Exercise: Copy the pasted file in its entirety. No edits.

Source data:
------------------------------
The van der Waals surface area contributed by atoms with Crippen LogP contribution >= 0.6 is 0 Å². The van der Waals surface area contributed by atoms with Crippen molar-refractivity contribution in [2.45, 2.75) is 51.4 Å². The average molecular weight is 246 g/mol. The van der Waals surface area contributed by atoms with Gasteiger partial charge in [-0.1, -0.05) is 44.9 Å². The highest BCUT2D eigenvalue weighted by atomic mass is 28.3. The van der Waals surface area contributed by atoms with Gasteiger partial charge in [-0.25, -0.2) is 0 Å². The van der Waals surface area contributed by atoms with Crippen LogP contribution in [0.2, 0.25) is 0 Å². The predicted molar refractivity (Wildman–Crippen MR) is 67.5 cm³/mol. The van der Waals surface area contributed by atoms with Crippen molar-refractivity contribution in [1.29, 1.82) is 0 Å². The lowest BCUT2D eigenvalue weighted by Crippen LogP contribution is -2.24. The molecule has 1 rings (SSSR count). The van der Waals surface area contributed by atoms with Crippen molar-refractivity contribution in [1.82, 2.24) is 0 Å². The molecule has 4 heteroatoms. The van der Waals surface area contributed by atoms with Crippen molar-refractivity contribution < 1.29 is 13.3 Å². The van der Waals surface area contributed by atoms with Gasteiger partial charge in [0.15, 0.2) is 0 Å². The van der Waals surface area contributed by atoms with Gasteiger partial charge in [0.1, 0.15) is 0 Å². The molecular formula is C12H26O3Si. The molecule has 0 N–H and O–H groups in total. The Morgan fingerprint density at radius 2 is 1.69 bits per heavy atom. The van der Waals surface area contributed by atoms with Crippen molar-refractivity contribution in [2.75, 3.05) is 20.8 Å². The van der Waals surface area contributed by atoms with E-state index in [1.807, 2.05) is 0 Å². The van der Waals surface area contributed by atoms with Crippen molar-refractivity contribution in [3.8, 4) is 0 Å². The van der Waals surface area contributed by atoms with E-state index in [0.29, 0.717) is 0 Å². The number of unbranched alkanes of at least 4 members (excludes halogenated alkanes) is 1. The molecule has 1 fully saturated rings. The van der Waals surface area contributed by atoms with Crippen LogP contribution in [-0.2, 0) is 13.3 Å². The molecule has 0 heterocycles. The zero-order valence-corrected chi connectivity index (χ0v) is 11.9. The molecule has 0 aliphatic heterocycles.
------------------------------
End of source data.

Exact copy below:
The van der Waals surface area contributed by atoms with Crippen LogP contribution >= 0.6 is 0 Å². The van der Waals surface area contributed by atoms with Crippen molar-refractivity contribution in [2.45, 2.75) is 51.4 Å². The average molecular weight is 246 g/mol. The van der Waals surface area contributed by atoms with Gasteiger partial charge in [-0.1, -0.05) is 44.9 Å². The highest BCUT2D eigenvalue weighted by atomic mass is 28.3. The van der Waals surface area contributed by atoms with Gasteiger partial charge in [-0.25, -0.2) is 0 Å². The van der Waals surface area contributed by atoms with Crippen LogP contribution in [0.2, 0.25) is 0 Å². The predicted molar refractivity (Wildman–Crippen MR) is 67.5 cm³/mol. The van der Waals surface area contributed by atoms with Crippen molar-refractivity contribution in [1.29, 1.82) is 0 Å². The lowest BCUT2D eigenvalue weighted by Crippen LogP contribution is -2.24. The molecule has 1 rings (SSSR count). The van der Waals surface area contributed by atoms with Crippen molar-refractivity contribution in [1.82, 2.24) is 0 Å². The molecule has 4 heteroatoms. The van der Waals surface area contributed by atoms with Crippen molar-refractivity contribution < 1.29 is 13.3 Å². The van der Waals surface area contributed by atoms with Gasteiger partial charge in [0.15, 0.2) is 0 Å². The van der Waals surface area contributed by atoms with Gasteiger partial charge in [0.1, 0.15) is 0 Å². The molecular formula is C12H26O3Si. The molecule has 0 N–H and O–H groups in total. The Morgan fingerprint density at radius 2 is 1.69 bits per heavy atom. The van der Waals surface area contributed by atoms with Crippen molar-refractivity contribution in [2.75, 3.05) is 20.8 Å². The van der Waals surface area contributed by atoms with E-state index in [1.807, 2.05) is 0 Å². The van der Waals surface area contributed by atoms with Crippen molar-refractivity contribution in [3.8, 4) is 0 Å². The van der Waals surface area contributed by atoms with E-state index in [0.29, 0.717) is 0 Å². The number of unbranched alkanes of at least 4 members (excludes halogenated alkanes) is 1. The molecule has 1 fully saturated rings. The van der Waals surface area contributed by atoms with Crippen LogP contribution in [-0.2, 0) is 13.3 Å². The molecule has 0 heterocycles. The zero-order valence-corrected chi connectivity index (χ0v) is 11.9. The molecule has 0 aliphatic heterocycles.